“I was a young lieutenant, 24 years old, fresh from the Spanish Air Force Fighter School, and with about 450 flight hours in my log when I first encountered a Mirage. It was an impressive and beautiful aircraft, and the 11th Wing (based in Manises Air Base, near Valencia) was an elite unit, heir to the Garcia Morato, (40 victories ace), standard and badge. I was assigned to 111th Squadron, (triple one, the best one), and so began the four best years in my life (nowadays the 11th Wing is based in Morón Air Base flying Typhoons).

The Mirage III entered Spanish Air Force inventory in 1970, surrounded by a great aura won in the brutal skies of the Six Days War. By the time I arrived, this formidable reputation was further cemented by its performance in the Yom Kippur War.

Our’s was the Mirage IIIE version with a better radar than the C one, a Doppler navigation system and a different vertical stabilizer.”

What was the cockpit like? 

“It was narrow, as was usual in French aircraft of its time (the F1 cockpit was the same). I was always very surprised whenever I saw those Phantom pilots walking towards their aircraft with a big bag in their hands; there was not room enough for a sandwich bag in the Mirage III cockpit.

It’s almost as if ergonomics was invented after the Mirage III cockpit layout was designed.We had to push or pull at least two or three switches placed in different control panels to arm the weapons. Being good at twisting your torso was compulsory. I especially remember the starting button which was placed well behind the thrust lever and you had to push it by putting your left hand about 20 cm behind your back. The radar screen had insufficient brightness so they placed a plastic cowl about 30 cm long, which protruded towards your face (the display was in the centre of the frontal panel). As a result, ‘the ball’ (the attitude indicator) was displaced to the left. It was the first and only time I’ve flown an aircraft without the ball in directly front of my eyes. Added to this is the peculiarly French custom, of having the ball’s vertical reference at the bottom. Anyway, after a dozen of or so flights you were happy with the complicated dance your fingers had to perform around the cockpit. Instead of HOTAS we had ‘HATC’, (Hands Around The Cockpit)!”

What were the best things about the Mirage III?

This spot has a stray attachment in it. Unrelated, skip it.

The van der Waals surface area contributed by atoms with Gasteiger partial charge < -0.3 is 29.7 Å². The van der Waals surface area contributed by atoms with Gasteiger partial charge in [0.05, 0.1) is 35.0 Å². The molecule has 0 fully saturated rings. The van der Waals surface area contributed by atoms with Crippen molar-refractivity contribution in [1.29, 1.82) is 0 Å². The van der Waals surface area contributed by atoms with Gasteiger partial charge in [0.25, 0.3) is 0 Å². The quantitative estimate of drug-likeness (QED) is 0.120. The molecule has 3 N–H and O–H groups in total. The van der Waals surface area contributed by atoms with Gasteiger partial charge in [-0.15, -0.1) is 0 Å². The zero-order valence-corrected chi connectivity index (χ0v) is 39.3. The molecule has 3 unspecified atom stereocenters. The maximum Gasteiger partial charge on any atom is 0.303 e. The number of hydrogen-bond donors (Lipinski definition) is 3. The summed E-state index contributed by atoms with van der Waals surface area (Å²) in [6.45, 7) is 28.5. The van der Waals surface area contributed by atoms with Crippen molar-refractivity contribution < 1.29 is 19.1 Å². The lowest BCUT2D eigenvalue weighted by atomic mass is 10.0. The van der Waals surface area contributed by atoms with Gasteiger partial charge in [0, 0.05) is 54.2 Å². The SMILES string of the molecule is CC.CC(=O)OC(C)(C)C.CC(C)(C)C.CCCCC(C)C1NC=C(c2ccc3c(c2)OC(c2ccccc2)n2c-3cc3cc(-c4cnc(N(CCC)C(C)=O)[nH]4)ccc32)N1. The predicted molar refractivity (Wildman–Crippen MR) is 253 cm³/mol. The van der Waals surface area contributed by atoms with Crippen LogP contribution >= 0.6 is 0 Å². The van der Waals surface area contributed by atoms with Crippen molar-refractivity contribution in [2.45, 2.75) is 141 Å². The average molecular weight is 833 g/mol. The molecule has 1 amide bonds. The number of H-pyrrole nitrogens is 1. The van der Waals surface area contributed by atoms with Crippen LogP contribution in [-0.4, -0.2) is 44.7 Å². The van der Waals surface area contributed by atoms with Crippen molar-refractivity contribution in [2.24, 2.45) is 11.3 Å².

“First it was beautiful, complying with the first Law of Aerodynamics: ‘beautiful aircraft fly well’ (the opposite is also true, ‘ugly aircraft fly badly’).The Snecma Atar 9C was a very reliable engine, very resistant to compressor stalls and almost immune to flame out in flight. It was very easy to fly if you had enough speed, and stable around its envelope. We always flew with two supersonic fuel tanks but the aircraft behaviour was very docile. It was also very strong. It had a landing gear that would have been strong enough for carrier landings and it wasn’t unusual to see 30 people over the wings and fuselage posing for a photo. We didn’t need any ground support to start the engine. Which was very good for detachments. It was very good at accelerating in a dive, no aircraft of that time could follow us. The aerodynamics were excellent but designed for high speed.

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It had double speedbrakes coming up and down the wings adding stability if you had to deploy them, and of course an Stability Augmentation System for pitch and yaw (or in french ‘tangage’ and ‘lacet’.”

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What were the worse things about the Mirage III?

“It was underpowered, very underpowered, so no close or turning dogfight was possible. Common word at the time said that the Snecma Atar was a development of BMW engines of Me 262, and sometimes it appeared that this was true! Power supplied was 6700 kgs with afterburner, while normal take off weight was around 11000 kgs. There were no flaps or slats which would have aided its dogfight performance. There was also nothing to compensate for the huge induced drag caused by the big delta wing, and the very long take off and landing runs. The approach speed was 185 knots (which would need to be adjusted to accommodate any extra weight). We always used the brake chute on landings. The engine was a plain turbojet and was as thirsty as hell with or without afterburner. When we pushed it into afterburner, as we would for a whole dogfight, the fuel burning rate jumped to infinity. To worsen this problem, the internal fuel tanks had a capacity of only 2980 litres which made for two dogfights near the airfield and 45 flight minutes. That’s why we always had those two external tanks 500 litres each.”

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What was the role of your squadron? 

“In my time it was 80% air defence and 20% ground attack, which was changed to 60/40 a few years later.”

Was the Mirage effective at this role? 

“First we have to understand that the Mirage III was designed in the late fifties — and as a fighter interceptor, which meant climbing and flying as fast as fast as possible towards the target to intercept it as far as possible from home. It was similar to the F-104: no multipurpose intentions, no manoeuvring dogfight expected..

After the late fifties designers stopped creating fighters optimised for Mach 2, as it’s not very useful.

But the Mirage III was good in a dogfight in the hands of an experienced pilot. But no mercy for rookies. By the end of its life, we were quite proud of what it achieved in dogfights against far more modern aircraft.In war, the Mirage proved to be extremely effective in air-to-air fighting, as demonstrated by the Israeli air force.